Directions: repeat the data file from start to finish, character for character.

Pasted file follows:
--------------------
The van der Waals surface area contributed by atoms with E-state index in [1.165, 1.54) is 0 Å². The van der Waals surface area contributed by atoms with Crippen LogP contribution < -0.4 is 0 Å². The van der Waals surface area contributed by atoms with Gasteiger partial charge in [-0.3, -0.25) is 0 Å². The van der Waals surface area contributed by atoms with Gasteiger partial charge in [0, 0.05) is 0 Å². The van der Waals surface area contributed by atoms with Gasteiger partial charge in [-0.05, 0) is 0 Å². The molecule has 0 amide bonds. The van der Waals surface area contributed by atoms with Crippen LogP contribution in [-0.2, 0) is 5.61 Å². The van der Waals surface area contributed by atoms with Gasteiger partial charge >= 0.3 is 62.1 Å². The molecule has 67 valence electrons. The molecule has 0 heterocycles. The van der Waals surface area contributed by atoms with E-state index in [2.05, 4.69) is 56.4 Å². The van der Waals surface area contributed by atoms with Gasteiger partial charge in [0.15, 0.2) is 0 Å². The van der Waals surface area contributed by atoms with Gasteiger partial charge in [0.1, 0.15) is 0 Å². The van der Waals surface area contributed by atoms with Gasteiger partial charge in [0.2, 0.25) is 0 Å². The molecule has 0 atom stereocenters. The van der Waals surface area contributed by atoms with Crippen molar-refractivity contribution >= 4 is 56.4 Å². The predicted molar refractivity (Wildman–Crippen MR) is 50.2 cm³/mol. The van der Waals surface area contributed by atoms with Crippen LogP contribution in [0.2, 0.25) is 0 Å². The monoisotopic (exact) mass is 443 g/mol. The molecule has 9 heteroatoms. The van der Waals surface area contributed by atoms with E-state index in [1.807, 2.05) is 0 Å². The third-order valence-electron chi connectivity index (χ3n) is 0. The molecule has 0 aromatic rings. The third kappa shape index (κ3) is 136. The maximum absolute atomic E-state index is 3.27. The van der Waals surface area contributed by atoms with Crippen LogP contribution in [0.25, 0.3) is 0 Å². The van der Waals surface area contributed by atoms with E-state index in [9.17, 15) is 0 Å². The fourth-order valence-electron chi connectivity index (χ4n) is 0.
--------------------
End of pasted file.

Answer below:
The van der Waals surface area contributed by atoms with E-state index in [1.165, 1.54) is 0 Å². The van der Waals surface area contributed by atoms with Crippen LogP contribution < -0.4 is 0 Å². The van der Waals surface area contributed by atoms with Gasteiger partial charge in [-0.3, -0.25) is 0 Å². The van der Waals surface area contributed by atoms with Gasteiger partial charge in [0, 0.05) is 0 Å². The van der Waals surface area contributed by atoms with Gasteiger partial charge in [-0.05, 0) is 0 Å². The molecule has 0 amide bonds. The van der Waals surface area contributed by atoms with Crippen LogP contribution in [-0.2, 0) is 5.61 Å². The van der Waals surface area contributed by atoms with Gasteiger partial charge >= 0.3 is 62.1 Å². The molecule has 67 valence electrons. The molecule has 0 heterocycles. The van der Waals surface area contributed by atoms with E-state index in [2.05, 4.69) is 56.4 Å². The van der Waals surface area contributed by atoms with Gasteiger partial charge in [0.15, 0.2) is 0 Å². The van der Waals surface area contributed by atoms with Gasteiger partial charge in [0.1, 0.15) is 0 Å². The van der Waals surface area contributed by atoms with Gasteiger partial charge in [0.2, 0.25) is 0 Å². The molecule has 0 atom stereocenters. The van der Waals surface area contributed by atoms with Crippen molar-refractivity contribution >= 4 is 56.4 Å². The predicted molar refractivity (Wildman–Crippen MR) is 50.2 cm³/mol. The van der Waals surface area contributed by atoms with Crippen LogP contribution in [0.2, 0.25) is 0 Å². The monoisotopic (exact) mass is 443 g/mol. The molecule has 9 heteroatoms. The van der Waals surface area contributed by atoms with E-state index in [1.807, 2.05) is 0 Å². The third-order valence-electron chi connectivity index (χ3n) is 0. The molecule has 0 aromatic rings. The third kappa shape index (κ3) is 136. The maximum absolute atomic E-state index is 3.27. The van der Waals surface area contributed by atoms with Crippen LogP contribution in [0.25, 0.3) is 0 Å². The van der Waals surface area contributed by atoms with E-state index in [9.17, 15) is 0 Å². The fourth-order valence-electron chi connectivity index (χ4n) is 0.